Will he be a lock to make the 53-man roster? Let us know what you think in the comment section below, and be sure to stay tuned to BTSC for the latest news and notes surrounding the Steelers as they prepare to report to Saint Vincent College in Latrobe, PA for training camp on July 26th.

The case of the Steelers green dot likely won’t be settled anytime soon

Tue, 06/28/2022 - 11:30am
Tommy Gilligan-USA TODAY Sports

The Pittsburgh Steelers defense needs a communicator, and no one knows who it will be in 2022.

For those who might not pay close attention to the details of the NFL, there are green dots on the back of certain players’ helmets. These dots signify they have a communication device inside them for coaches to communicate with the on-field player.

On offense, the green dot is always given to the quarterback. The offensive coordinator, or head coach, will relay the play to the quarterback who then tells the team in the huddle. The communication device shuts off before the play begins. Defensively, because of substitutions, there are three players who can have the dot on their helmet.

Why does this matter for the 2022 Pittsburgh Steelers? Because no one knows who will wear the dot on defense this upcoming season. Some are thinking Devin Bush, now fully healthy off his ACL tear in 2020, will be the guy, while others believe recent free agent additions Myles Jack will wear the dot.

If Jack is the player you had in mind to wear the dot, his history of donning the communication device in Jacksonville isn’t great. This from Jaguars beat writer Jamal St. Cyr who went on 105.9 The X with Tim Benz.

“The Jaguars defensive coordinators kept wanting to put this leadership role (on him). Make him the Mike (middle) linebacker. Give him the green dot (communication helmet). They even did it last year. And Myles Jack does not play well when he has to think, and you put him in charge of other players,” St. Cyr said.

Considering it was a rather vague answer, Benz followed up looking for more specifics.

“He just doesn’t play well with that green dot,” St. Cyr continued. “When he is in charge of lining up other guys, making that play call, his play tanks. As soon as you take that green dot away from him and say go out and do your responsibility, it’s like a light comes on.”

Not a glowing endorsement for Jack to be the player wearing the green dot this upcoming season, his first in Pittsburgh. For the Devin Bush detractors out there, if both Bush and Jack aren’t suitable to wear the dot, it puts the defense in quite the bind.

During the team’s Phase 3 of Organized Team Activities (OTAs), Jack was asked if the Steelers were going to have him wear the dot in 2022.

“That hasn’t been decided yet,” Jack said. “Right now, we both have the green dot. So we are both just communicating on the field. But if I was called to do it, I could do it.”

Jack continued, and explained what went wrong in Jacksonville, and why he had the dot taken away from his last season.

“In the preseason, [Joe] Schobert had it. Then we traded Schobert (to the Steelers),” Jack explained. “And they just kinda threw it on me. But I was the Will. It created communication issues because the Mike is sitting there waiting for me to give him the call and make the closed call. So eventually they switched it over (to Wilson).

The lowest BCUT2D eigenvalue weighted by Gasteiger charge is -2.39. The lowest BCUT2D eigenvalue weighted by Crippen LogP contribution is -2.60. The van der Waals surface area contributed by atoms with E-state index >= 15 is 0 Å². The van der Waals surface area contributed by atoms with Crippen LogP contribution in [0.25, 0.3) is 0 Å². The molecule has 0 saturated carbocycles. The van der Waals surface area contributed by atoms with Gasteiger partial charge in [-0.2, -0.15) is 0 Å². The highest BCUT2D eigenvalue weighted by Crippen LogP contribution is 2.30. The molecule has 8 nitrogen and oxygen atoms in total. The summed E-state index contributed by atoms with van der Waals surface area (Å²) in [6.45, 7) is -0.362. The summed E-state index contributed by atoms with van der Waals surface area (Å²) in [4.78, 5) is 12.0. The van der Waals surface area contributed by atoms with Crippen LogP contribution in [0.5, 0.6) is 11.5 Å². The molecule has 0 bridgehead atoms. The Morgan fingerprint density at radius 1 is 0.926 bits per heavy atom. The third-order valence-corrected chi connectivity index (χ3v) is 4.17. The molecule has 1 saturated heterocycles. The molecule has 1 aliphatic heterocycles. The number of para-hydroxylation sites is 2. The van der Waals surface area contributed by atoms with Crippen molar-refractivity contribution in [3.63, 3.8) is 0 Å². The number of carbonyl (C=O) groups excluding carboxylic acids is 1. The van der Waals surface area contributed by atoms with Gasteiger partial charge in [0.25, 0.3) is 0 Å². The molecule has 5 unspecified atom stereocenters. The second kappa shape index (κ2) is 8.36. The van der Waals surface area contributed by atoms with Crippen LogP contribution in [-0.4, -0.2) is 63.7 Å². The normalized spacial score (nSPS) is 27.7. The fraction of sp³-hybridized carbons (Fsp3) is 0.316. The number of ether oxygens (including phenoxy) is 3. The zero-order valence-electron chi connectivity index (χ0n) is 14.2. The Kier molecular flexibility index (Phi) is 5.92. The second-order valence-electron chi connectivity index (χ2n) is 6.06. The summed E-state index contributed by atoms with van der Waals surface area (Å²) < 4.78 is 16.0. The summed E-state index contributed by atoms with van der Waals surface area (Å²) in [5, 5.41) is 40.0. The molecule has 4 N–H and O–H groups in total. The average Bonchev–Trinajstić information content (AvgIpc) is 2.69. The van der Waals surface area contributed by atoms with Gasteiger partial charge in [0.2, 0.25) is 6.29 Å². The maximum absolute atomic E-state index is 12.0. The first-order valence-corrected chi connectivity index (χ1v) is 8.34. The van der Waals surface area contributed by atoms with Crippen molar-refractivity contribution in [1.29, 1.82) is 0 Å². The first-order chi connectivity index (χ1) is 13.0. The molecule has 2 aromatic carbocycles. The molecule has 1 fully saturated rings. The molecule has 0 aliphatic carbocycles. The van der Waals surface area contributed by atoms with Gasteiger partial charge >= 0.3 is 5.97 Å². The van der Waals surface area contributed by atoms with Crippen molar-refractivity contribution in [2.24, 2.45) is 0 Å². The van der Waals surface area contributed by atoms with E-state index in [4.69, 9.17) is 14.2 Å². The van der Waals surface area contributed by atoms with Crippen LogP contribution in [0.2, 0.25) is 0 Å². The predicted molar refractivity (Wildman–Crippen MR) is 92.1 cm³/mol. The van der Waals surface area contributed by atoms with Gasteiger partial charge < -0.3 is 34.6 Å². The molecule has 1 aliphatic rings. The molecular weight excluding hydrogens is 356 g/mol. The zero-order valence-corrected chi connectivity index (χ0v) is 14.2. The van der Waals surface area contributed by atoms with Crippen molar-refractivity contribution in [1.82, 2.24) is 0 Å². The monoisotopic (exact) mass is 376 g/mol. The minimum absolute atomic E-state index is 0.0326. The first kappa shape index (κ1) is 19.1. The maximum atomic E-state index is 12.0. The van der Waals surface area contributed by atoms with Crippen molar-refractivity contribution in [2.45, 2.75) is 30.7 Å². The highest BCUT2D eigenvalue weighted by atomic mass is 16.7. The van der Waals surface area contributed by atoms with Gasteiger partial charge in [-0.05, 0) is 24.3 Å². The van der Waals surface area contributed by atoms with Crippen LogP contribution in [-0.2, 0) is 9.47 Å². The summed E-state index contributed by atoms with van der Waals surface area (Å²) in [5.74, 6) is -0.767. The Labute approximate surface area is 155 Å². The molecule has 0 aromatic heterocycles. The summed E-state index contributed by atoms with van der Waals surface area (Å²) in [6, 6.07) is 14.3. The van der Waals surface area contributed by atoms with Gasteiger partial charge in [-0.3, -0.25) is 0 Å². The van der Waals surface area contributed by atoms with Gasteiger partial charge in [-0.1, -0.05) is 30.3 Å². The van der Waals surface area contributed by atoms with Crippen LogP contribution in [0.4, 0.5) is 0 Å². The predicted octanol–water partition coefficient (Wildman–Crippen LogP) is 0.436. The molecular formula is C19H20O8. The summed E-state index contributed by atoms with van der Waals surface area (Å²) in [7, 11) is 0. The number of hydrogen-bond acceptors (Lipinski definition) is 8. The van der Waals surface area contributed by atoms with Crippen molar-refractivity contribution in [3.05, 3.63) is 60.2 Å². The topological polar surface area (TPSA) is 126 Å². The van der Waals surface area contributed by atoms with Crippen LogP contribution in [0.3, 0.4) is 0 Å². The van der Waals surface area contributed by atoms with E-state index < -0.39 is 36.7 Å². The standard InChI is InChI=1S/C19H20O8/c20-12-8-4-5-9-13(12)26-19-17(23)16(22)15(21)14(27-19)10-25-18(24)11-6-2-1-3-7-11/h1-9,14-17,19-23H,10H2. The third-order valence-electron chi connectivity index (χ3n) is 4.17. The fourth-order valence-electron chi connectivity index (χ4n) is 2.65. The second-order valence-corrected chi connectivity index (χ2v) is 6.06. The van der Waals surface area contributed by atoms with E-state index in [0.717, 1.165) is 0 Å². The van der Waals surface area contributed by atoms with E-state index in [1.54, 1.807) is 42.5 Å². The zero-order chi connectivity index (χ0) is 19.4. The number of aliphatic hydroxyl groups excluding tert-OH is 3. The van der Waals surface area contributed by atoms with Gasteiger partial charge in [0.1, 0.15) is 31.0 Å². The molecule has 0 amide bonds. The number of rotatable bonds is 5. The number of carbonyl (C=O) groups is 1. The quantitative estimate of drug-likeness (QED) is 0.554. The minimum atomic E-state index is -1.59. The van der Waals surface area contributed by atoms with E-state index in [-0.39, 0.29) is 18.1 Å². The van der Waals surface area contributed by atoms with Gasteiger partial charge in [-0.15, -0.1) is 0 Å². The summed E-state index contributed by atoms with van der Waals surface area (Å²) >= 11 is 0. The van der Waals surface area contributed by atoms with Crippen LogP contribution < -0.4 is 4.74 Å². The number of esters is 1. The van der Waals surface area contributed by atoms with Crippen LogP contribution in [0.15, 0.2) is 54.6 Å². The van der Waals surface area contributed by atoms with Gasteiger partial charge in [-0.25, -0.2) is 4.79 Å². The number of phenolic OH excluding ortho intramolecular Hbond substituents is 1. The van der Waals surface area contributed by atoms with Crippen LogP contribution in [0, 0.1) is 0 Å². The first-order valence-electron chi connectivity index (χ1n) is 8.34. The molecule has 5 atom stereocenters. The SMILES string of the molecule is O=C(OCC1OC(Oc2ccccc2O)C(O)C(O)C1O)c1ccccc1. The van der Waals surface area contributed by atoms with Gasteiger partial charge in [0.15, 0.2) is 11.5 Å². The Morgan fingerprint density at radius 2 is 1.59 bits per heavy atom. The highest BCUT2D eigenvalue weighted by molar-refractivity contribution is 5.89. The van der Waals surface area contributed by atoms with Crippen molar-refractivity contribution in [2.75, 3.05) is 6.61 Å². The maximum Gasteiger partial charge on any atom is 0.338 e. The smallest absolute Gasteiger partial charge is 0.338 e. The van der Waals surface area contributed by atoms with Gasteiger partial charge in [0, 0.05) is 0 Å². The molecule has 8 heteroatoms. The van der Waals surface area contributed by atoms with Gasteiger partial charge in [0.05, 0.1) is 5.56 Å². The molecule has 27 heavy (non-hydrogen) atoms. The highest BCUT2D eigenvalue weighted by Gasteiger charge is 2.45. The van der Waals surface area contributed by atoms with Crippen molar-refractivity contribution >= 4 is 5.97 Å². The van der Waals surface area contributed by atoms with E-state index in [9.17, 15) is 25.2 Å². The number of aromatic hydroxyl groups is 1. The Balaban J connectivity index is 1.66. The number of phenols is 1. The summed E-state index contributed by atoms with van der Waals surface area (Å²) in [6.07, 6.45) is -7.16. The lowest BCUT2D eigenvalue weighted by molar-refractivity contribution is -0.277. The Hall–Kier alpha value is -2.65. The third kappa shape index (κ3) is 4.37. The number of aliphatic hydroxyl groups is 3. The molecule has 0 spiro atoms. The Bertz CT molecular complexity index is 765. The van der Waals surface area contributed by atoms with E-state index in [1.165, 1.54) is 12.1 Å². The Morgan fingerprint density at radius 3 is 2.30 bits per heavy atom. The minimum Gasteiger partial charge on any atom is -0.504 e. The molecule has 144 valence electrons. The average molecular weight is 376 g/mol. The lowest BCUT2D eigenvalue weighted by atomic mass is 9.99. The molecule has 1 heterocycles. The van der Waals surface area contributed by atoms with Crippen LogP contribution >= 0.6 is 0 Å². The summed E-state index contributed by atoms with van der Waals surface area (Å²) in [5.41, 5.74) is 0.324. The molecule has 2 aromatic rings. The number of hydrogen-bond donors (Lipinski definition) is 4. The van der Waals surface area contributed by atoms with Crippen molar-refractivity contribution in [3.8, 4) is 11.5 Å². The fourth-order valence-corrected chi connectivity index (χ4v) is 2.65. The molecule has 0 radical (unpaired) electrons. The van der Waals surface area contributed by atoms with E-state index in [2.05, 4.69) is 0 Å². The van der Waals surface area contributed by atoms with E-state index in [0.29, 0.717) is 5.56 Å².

“They felt like me playing Will (weak-side linebacker), they felt like the Mike should have the green dot. That was the miscommunication (in Jacksonville). But if (the Steelers coaches) needed me to do it, I could do it 100%.”

Being able to do it, and wanting to do it are two completely different things. Jack says he can, but also admitted he would much rather just play.

“It’s obviously cool just hearing the call and just playing,” Jack said. “But if I have the responsibility of getting people lined up, that’s not hard to do. It’s one more thing, but I don’t think it will slow me down by any means. If they name me the Mike and give me the green dot, I can do it.”

This continues to be a hot button topic with Steelers fans which won’t be decided until the team reports to training camp on July 26th at Saint Vincent College. It is just one of many questions surrounding the inside linebackers on the roster, and how the Teryl Austin led defense utilizes their inside linebackers could ultimately make this decision a lot easier than many are making it out to be.

Nonetheless, be sure to stay tuned to BTSC for the latest news and notes surrounding the Steelers as they prepare for the rest of the offseason and the 2022 regular season.

30 Scenarios in 30 Days: Kenny Pickett will still be 3rd on the depth chart in Week 1

Tue, 06/28/2022 - 10:00am
Charles LeClaire-USA TODAY Sports

In the “30 Scenarios in 30 Days” series, we break down situations which could take place for the Steelers in 2022.

The Pittsburgh Steelers are preparing for the 2022 regular season, but before the real games begin, the team has to head to training camp back at St. Vincent College in order to fine tune their skills. As we here at BTSC prepare you for the start of camp, we give you a series called “30 Scenarios in 30 Days” which gives you a Steelers scenario every day leading up to the start of camp.

It is simple how it works. We provide you the scenario, reasons why it will or won’t happen, and then our prediction for what we think will take place.

Let’s get to the scenario...

Scenario: Quarterback Kenny Pickett will still be 3rd on the depth chart in Week 1

Why it will happen: It’s where he is starting going into training camp. Although he will have every opportunity to win the starting job, Kenny Pickett will only move up the depth chart if the Steelers choose to do it before Week 1 based on his play, or if one of the other players above him is not available due to injury, trade, or release.